AVTA FARE HIKES, SERVICE CUTBACKS POSSIBLE.
LANCASTER -- Higher fuel prices and labor costs could mean a hike in Antelope Valley Transit Authority bus fares as well as fewer buses and shorter hours for some outlying routes.
AVTA's top official said the bus agency is starting to rework routes to prepare for new population and travel patterns, such as serving the 5,000-home Anaverde master-plan community and the Palmdale Regional Medical Center, while seeking ways to better serve outlying communities.
``Part of what we are doing this year is we're trying to get ourselves positioned so we can accommodate that growth in the future,'' AVTA general manager Randy Floyd said.
AVTA managers propose to raise local transit bus fares 20 percent to 33 percent, halt nighttime service on four routes at 8 p.m. rather than around 11 p.m. and increase the waits between buses on three routes to up to two hours.
The agency is cutting back on the less-traveled outlying routes while preserving urban routes, Floyd said, but it is also revamping service to Lake Los Angeles at the urging of a committee created by that community's town council.
AVTA officials hope to do the same later for the Littlerock and Sun Village communities, Floyd said.
Besides paying higher prices for diesel fuel, Floyd said, the agency also recently approved a new contract with a private firm to supply the bus drivers, mechanics, dispatchers and other workers.
That will increase costs about $800,000, Floyd said.
If approved next week by the AVTA board, the changes would take effect in September. The board will take testimony on the proposed fare increase and service changes at a public hearing beginning at 9 a.m. Monday at the AVTA offices, 42210 6th St. W., Lancaster.
Under the proposal, regular one-way fares would increase from $1 to $1.25, or from 50 cents to 60 cents for senior citizens, disabled people and Medicare card holders.
Three-hour passes would increase from $1.50 to $2 for general passengers, and from 75 cents to $1 for seniors, the disabled and Medicare card holders.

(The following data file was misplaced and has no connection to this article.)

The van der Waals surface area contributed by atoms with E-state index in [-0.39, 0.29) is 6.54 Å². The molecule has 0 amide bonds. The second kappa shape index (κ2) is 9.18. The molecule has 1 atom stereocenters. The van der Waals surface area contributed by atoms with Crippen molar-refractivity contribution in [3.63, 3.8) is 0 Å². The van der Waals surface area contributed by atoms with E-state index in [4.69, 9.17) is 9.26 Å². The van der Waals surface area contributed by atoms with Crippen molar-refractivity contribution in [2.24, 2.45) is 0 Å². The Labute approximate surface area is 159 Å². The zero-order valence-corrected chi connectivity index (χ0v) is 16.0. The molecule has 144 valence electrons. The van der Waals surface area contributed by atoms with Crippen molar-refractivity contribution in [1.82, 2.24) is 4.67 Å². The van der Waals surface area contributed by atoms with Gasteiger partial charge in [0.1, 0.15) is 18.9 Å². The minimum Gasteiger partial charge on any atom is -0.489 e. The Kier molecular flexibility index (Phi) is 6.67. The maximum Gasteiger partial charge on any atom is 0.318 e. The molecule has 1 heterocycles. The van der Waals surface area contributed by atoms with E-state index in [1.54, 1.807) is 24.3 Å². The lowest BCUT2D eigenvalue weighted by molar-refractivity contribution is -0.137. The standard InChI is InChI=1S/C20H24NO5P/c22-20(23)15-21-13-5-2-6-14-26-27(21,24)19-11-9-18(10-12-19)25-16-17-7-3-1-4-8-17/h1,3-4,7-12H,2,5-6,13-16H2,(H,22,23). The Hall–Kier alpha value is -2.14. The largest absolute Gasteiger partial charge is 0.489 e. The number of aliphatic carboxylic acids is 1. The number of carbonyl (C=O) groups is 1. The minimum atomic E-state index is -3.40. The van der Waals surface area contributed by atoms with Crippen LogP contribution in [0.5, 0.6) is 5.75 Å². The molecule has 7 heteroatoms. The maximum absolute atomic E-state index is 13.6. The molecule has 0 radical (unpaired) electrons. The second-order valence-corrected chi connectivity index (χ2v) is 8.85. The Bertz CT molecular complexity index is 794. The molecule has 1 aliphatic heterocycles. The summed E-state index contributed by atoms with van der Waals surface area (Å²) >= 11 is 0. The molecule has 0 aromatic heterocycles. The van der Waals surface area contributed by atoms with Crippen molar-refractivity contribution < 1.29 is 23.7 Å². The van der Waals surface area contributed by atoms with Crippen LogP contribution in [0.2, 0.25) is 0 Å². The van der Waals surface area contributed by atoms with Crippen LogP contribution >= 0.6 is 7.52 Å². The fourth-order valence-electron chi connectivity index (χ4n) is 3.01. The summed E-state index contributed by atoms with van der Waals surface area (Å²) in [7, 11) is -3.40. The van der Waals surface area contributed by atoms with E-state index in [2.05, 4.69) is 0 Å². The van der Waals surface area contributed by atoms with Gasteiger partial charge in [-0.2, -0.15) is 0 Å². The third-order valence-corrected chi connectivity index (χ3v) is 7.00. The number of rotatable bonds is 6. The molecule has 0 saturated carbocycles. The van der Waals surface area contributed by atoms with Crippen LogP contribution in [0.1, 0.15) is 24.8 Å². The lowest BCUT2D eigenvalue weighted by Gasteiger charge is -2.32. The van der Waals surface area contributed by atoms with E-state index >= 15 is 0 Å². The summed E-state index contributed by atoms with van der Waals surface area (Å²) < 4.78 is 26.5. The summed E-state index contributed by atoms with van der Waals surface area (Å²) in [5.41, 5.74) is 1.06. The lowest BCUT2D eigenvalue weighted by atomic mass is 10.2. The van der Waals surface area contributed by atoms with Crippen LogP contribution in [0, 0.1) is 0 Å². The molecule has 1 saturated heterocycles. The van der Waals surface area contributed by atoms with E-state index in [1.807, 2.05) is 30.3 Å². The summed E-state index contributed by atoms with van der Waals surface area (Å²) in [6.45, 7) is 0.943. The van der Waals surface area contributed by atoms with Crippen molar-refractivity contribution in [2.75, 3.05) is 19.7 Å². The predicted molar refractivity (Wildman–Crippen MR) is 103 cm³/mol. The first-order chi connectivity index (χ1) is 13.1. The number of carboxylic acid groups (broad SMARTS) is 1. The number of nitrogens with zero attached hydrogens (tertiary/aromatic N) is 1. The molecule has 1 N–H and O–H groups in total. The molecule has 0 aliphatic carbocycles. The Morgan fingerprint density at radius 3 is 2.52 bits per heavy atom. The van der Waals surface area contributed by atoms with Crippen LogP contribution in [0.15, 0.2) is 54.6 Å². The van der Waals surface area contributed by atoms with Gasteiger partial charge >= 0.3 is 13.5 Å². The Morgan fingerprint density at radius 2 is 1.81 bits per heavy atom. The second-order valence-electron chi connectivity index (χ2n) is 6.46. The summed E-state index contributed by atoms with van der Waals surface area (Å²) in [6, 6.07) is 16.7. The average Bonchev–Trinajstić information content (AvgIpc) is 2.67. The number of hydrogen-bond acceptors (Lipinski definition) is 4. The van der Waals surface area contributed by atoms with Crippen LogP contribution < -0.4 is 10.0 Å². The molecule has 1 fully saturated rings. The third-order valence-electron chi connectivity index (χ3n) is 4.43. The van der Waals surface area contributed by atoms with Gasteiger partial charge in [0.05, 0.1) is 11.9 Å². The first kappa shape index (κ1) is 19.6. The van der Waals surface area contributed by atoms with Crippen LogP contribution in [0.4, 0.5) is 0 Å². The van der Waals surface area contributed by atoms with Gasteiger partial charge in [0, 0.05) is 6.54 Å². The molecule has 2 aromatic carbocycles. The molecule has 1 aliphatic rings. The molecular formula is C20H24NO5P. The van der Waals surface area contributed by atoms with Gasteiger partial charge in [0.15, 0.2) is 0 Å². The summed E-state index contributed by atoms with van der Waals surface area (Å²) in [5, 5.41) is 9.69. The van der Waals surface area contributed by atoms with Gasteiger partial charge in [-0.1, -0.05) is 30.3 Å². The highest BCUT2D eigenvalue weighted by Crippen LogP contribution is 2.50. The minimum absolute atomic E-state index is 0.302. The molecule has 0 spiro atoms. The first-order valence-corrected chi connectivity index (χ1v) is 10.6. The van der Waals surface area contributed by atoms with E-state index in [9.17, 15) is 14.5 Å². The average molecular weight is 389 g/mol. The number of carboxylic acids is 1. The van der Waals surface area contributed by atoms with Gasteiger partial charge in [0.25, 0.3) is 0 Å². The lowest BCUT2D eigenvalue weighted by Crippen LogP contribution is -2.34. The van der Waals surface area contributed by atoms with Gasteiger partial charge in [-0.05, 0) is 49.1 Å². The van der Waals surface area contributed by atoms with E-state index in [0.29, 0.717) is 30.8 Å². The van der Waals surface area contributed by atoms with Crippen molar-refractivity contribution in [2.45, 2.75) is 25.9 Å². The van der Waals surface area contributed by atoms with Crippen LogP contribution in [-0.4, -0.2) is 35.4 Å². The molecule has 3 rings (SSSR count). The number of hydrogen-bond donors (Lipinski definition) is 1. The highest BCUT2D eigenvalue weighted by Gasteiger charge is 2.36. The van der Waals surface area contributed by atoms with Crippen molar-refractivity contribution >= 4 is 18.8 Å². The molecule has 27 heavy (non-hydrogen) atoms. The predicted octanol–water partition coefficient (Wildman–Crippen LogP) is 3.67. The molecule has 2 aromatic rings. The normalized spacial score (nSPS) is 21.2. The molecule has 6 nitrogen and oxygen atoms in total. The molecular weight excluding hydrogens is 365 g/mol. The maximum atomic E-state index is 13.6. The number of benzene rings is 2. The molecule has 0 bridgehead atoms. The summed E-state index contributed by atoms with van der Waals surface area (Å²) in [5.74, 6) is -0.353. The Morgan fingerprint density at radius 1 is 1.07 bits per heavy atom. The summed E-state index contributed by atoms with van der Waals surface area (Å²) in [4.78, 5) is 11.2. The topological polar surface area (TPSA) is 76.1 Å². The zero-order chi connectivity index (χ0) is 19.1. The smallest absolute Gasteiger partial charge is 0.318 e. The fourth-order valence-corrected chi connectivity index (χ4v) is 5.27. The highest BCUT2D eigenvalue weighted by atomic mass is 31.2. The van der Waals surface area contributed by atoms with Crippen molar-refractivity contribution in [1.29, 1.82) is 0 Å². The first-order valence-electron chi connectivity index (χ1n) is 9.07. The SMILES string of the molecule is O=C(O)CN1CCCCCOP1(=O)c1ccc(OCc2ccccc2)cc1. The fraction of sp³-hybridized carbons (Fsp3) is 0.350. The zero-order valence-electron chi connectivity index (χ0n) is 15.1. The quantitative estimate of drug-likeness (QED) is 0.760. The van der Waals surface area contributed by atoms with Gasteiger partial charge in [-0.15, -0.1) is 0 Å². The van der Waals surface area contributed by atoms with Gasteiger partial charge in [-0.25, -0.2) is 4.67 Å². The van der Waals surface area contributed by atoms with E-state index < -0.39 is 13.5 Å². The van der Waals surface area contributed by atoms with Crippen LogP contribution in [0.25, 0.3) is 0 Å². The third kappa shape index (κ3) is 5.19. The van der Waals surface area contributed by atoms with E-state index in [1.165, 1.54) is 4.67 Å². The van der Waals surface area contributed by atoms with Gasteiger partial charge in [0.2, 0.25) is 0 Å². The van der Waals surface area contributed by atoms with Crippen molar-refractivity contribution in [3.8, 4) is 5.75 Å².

Monthly passes would increase from $40 to $50 for general passengers, and from $13.25 to $16.25 for seniors, the disabled and Medicare card holders.
Among the proposed changes are elimination of Route 8, dubbed ``the Shopper,'' which took people between downtown Palmdale and the Antelope Valley Mall.
Route 8 will be taken over by two other routes, Route 2 and 3, which will travel between the mall and east Palmdale, improving service to the mall by eliminating the need for passengers to transfer buses at the Metrolink station, officials said.
In addition, buses would stop running at 8 p.m. on Route 7, which goes from Los Angeles County's High Desert Health Systems clinic to downtown Lancaster and the Palmdale Metrolink station; on Route 4, which travels east Avenue K; on Route 5, which travels Avenue L, and on Route 6, which serves Littlerock.
In addition, Route 7 buses would come every two hours, instead of every hour; Route 4 buses would come every hour instead of every 30 minutes, and Route 6 buses would come every 90 minutes, instead of every hour.
The outlying routes carried few passengers after dark, Floyd said. In addition, the county clinic has begun operating its own shuttle bus for patients.
In Lake Los Angeles, the community shuttle bus would begin traveling to Lancaster and Palmdale, instead of dropping off passengers to catch a conventional bus into Palmdale.
The Lake Los Angeles shuttle would alternate between traveling to the Palmdale Metrolink station and to the east Lancaster Wal-Mart and Lancaster City Park.
Route 9 would change to travel 70th Street East and Avenue S to serve Knight High School, and a new 99 Special would serve Lake Los Angeles and Littlerock High School.
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|Publication:||Daily News (Los Angeles, CA)|
|Date:||Jun 21, 2006|
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